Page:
Leading the way

Sep 4 • Feature Story, Local NewsNo Comments on Leading the way

(Image courtesy Liz Ericson Photography)
Chatham’s Angela Pestowka will lead the way for this year’s Kidney Walk as she is the 2019 walk ambassador for Chatham-Kent. The walk takes place Sept. 15 in Kingston Park in Chatham.

Pestowka named 2019 Kidney Walk Ambassador

Angela Pestowka has lived with kidney disease for all of her life.

And she considers herself lucky.

Angela, 45, of Chatham, is the 2019 Kidney Walk Ambassador for Chatham-Kent.

She said shortly after her birth, doctors discovered she had polycystic kidney disease (PKD). It changed her life before it really got started.

“They found that when I was about two weeks old. Normally people don’t find out until they are in kidney failure,” Angela said. “I’ve been so lucky. They’ve been able to give me all the preventative stuff for 45 years.”
PKD causes multiple cysts to form on the kidneys, which can reduce kidney function substantially.

The average kidney is the size of a fist; Angela’s kidneys are roughly the size of footballs.

She’s on blood pressure and cholesterol medication. Plus she adheres to a strict diet.

“The diet is number one. Low to no sodium, mostly vegetarian. I eat barely any red meat,” she explained.

And Angela stays in great shape, working out regularly and keeping her body in top condition. She uses light weights, walks and does yoga for cardio.

Her regimen has paid off. She’s avoided going into kidney failure and the resulting long hours on dialysis machines. Plus, the typical life expectancy for people with PKD is about five years. Here she is, 45 years later.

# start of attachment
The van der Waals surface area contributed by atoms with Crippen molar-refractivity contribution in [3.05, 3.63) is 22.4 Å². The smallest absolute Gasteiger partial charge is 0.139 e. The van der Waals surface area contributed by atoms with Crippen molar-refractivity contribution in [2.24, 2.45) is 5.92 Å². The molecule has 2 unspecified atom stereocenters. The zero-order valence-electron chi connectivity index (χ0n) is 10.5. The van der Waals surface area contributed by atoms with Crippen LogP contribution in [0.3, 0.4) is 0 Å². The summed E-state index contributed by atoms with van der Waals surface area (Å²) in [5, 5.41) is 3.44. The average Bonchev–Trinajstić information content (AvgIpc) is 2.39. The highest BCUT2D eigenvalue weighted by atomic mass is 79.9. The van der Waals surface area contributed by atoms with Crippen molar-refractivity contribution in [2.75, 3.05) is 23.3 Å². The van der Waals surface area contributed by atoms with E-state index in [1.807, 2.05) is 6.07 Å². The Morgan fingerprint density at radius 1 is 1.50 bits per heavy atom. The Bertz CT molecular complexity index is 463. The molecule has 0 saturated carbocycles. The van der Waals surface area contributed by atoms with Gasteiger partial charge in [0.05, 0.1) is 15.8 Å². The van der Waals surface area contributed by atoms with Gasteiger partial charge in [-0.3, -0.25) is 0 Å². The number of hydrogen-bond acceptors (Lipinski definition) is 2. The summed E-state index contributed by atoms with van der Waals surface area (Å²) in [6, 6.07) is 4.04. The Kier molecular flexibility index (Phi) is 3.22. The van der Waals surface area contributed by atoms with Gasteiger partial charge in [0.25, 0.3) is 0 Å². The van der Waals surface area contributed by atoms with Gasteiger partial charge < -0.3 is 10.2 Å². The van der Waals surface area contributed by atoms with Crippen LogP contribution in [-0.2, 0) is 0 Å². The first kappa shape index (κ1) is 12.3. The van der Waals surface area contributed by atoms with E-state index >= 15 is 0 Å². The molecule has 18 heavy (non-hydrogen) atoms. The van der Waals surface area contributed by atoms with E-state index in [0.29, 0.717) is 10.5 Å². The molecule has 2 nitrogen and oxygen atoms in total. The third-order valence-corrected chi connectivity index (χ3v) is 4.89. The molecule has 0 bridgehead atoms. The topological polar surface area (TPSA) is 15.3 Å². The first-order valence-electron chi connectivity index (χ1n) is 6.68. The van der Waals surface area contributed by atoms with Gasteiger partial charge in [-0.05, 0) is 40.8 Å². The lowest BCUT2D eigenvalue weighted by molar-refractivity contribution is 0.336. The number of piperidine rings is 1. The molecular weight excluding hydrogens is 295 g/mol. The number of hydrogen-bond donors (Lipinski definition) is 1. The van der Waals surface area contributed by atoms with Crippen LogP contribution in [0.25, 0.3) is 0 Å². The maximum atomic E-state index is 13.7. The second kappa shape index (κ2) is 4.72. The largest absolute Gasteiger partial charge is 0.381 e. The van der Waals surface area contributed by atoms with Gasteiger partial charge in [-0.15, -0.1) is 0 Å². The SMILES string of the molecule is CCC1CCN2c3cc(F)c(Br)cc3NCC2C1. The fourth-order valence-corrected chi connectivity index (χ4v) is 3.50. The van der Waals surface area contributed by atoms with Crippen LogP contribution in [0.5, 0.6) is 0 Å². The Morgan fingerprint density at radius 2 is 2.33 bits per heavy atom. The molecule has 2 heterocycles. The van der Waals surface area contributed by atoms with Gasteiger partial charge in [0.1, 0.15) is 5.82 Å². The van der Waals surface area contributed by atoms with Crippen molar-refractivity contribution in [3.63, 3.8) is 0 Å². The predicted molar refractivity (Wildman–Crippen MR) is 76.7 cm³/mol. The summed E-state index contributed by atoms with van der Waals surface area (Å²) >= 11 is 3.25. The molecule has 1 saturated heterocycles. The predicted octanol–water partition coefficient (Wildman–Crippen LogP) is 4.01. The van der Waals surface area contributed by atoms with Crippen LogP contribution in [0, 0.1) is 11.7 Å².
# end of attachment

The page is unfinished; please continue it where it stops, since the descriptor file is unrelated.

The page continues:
“Just regular check ups. I go every six months to the kidney care centre in London,” Angela said. “They check my levels there. They may advise me to eat less potassium, or perhaps I need more iron.”

She’s been asked to participate in various kidney studies there as well.

Through it all, she enjoys her time at the centre.

“I love them there. They are fantastic,” she said of the personnel, and it goes beyond the nurses and doctors. “It’s the level of care. When I go there, I see a social worker who makes sure I can financially afford to do what I do.”

There is a pharmacist on site to review medications with Angela, and even vitamins to ensure there are no bad reactions.

The bi-annual visits are a long way from what Angela faced as a child.

“When I was younger, up until the age of 12, I’d have to stay a week in a London hospital. They didn’t have the technology. I had to get all the tests done there. It was horrifying. I hated it,” she said.

Angela is a fitting ambassador for the walk, not just due to her years dealing with PKD.

“My team raised more than $6,000 last year. My goal is $10,000 this year,” she said of her fundraising squad, the Kidney Snatchers.

Angela is driven to raise money, with the end goal to help fund research.

“Research saves lives. Research gives hope. Research opens up opportunities that were previously unthinkable for people like me,” she said.

Serving as the ambassador holds special meaning to Angela as well.

“When I think about kidney ambassador, I think of what it means to the Chatham-Kent community as a whole, not me alone,” she said. “Healthy diet and exercise habits, coupled with a positive mindset, build a vibrant and flourishing community. For many, the progression of chronic disease can be prevented or slowed by implementing diligent self-care. I also aim to promote awareness of the importance of being an organ and/or tissue donor and giving the gift of life.”

The walk takes place Sept. 15 in Kingston Park in Chatham.

More information can be found at www.kidneywalk.ca.

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